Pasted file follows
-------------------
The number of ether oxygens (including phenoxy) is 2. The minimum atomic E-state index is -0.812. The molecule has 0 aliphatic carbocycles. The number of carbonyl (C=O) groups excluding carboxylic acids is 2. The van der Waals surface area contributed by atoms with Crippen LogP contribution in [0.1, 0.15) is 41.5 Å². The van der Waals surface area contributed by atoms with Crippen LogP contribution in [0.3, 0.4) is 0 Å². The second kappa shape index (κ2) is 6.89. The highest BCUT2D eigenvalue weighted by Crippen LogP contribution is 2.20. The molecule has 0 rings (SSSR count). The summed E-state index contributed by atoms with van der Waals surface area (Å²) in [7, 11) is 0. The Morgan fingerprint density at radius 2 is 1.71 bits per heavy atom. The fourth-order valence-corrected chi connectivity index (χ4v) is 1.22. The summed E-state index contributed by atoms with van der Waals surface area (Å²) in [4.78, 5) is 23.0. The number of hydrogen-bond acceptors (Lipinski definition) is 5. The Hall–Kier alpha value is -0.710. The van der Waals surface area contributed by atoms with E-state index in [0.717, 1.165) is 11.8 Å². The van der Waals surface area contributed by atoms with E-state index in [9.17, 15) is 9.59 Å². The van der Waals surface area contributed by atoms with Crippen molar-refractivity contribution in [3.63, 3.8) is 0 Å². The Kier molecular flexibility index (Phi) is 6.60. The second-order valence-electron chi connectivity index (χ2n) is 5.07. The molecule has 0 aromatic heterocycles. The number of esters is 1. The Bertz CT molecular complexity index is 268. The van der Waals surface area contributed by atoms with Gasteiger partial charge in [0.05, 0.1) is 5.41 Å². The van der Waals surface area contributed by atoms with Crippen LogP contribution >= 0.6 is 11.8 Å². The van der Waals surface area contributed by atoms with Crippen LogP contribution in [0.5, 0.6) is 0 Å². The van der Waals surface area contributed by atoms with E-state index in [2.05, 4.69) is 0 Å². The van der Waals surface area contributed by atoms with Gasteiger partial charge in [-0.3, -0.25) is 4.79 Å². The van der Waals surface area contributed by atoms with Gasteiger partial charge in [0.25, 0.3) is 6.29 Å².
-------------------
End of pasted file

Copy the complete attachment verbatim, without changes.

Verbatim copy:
The number of ether oxygens (including phenoxy) is 2. The minimum atomic E-state index is -0.812. The molecule has 0 aliphatic carbocycles. The number of carbonyl (C=O) groups excluding carboxylic acids is 2. The van der Waals surface area contributed by atoms with Crippen LogP contribution in [0.1, 0.15) is 41.5 Å². The van der Waals surface area contributed by atoms with Crippen LogP contribution in [0.3, 0.4) is 0 Å². The second kappa shape index (κ2) is 6.89. The highest BCUT2D eigenvalue weighted by Crippen LogP contribution is 2.20. The molecule has 0 rings (SSSR count). The summed E-state index contributed by atoms with van der Waals surface area (Å²) in [7, 11) is 0. The Morgan fingerprint density at radius 2 is 1.71 bits per heavy atom. The fourth-order valence-corrected chi connectivity index (χ4v) is 1.22. The summed E-state index contributed by atoms with van der Waals surface area (Å²) in [4.78, 5) is 23.0. The number of hydrogen-bond acceptors (Lipinski definition) is 5. The Hall–Kier alpha value is -0.710. The van der Waals surface area contributed by atoms with E-state index in [0.717, 1.165) is 11.8 Å². The van der Waals surface area contributed by atoms with E-state index in [9.17, 15) is 9.59 Å². The van der Waals surface area contributed by atoms with Crippen molar-refractivity contribution in [3.63, 3.8) is 0 Å². The Kier molecular flexibility index (Phi) is 6.60. The second-order valence-electron chi connectivity index (χ2n) is 5.07. The molecule has 0 aromatic heterocycles. The number of esters is 1. The Bertz CT molecular complexity index is 268. The van der Waals surface area contributed by atoms with Gasteiger partial charge in [0.05, 0.1) is 5.41 Å². The van der Waals surface area contributed by atoms with Crippen LogP contribution >= 0.6 is 11.8 Å². The van der Waals surface area contributed by atoms with Crippen LogP contribution in [0.5, 0.6) is 0 Å². The van der Waals surface area contributed by atoms with E-state index in [2.05, 4.69) is 0 Å². The van der Waals surface area contributed by atoms with Gasteiger partial charge in [-0.3, -0.25) is 4.79 Å². The van der Waals surface area contributed by atoms with Gasteiger partial charge in [0.25, 0.3) is 6.29 Å².